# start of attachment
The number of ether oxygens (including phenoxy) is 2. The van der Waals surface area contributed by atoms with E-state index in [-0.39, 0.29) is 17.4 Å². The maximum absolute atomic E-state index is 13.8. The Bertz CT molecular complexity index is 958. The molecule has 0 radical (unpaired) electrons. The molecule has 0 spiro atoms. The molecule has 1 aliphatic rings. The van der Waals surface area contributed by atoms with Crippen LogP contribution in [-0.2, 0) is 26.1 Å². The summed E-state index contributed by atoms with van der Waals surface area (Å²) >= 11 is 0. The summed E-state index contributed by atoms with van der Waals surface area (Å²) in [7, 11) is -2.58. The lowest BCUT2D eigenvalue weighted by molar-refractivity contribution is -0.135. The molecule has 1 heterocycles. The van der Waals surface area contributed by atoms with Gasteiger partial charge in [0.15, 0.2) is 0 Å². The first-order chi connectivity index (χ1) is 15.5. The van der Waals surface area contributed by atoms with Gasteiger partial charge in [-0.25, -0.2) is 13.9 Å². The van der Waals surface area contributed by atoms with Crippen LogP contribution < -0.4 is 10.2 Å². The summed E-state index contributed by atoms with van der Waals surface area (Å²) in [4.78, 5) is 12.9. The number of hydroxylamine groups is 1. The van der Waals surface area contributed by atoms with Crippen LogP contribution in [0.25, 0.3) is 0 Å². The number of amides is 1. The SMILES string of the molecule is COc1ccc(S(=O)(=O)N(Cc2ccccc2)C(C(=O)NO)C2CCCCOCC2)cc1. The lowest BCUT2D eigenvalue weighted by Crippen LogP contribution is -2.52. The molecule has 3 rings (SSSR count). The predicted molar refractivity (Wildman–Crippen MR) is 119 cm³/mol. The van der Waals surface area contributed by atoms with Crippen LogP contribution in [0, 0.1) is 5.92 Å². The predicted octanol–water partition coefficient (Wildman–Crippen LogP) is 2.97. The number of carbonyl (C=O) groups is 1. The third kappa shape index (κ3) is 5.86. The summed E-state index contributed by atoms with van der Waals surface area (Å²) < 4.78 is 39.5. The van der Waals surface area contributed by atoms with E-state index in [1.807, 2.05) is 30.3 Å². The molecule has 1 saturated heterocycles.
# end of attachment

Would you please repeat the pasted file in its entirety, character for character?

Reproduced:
The number of ether oxygens (including phenoxy) is 2. The van der Waals surface area contributed by atoms with E-state index in [-0.39, 0.29) is 17.4 Å². The maximum absolute atomic E-state index is 13.8. The Bertz CT molecular complexity index is 958. The molecule has 0 radical (unpaired) electrons. The molecule has 0 spiro atoms. The molecule has 1 aliphatic rings. The van der Waals surface area contributed by atoms with Crippen LogP contribution in [-0.2, 0) is 26.1 Å². The summed E-state index contributed by atoms with van der Waals surface area (Å²) >= 11 is 0. The summed E-state index contributed by atoms with van der Waals surface area (Å²) in [7, 11) is -2.58. The lowest BCUT2D eigenvalue weighted by molar-refractivity contribution is -0.135. The molecule has 1 heterocycles. The van der Waals surface area contributed by atoms with Gasteiger partial charge in [0.15, 0.2) is 0 Å². The first-order chi connectivity index (χ1) is 15.5. The van der Waals surface area contributed by atoms with Gasteiger partial charge in [-0.25, -0.2) is 13.9 Å². The van der Waals surface area contributed by atoms with Crippen LogP contribution < -0.4 is 10.2 Å². The summed E-state index contributed by atoms with van der Waals surface area (Å²) in [4.78, 5) is 12.9. The number of hydroxylamine groups is 1. The van der Waals surface area contributed by atoms with Crippen LogP contribution in [0.25, 0.3) is 0 Å². The number of amides is 1. The SMILES string of the molecule is COc1ccc(S(=O)(=O)N(Cc2ccccc2)C(C(=O)NO)C2CCCCOCC2)cc1. The lowest BCUT2D eigenvalue weighted by Crippen LogP contribution is -2.52. The molecule has 3 rings (SSSR count). The predicted molar refractivity (Wildman–Crippen MR) is 119 cm³/mol. The van der Waals surface area contributed by atoms with Crippen LogP contribution in [0, 0.1) is 5.92 Å². The predicted octanol–water partition coefficient (Wildman–Crippen LogP) is 2.97. The number of carbonyl (C=O) groups is 1. The third kappa shape index (κ3) is 5.86. The summed E-state index contributed by atoms with van der Waals surface area (Å²) < 4.78 is 39.5. The van der Waals surface area contributed by atoms with E-state index in [1.807, 2.05) is 30.3 Å². The molecule has 1 saturated heterocycles.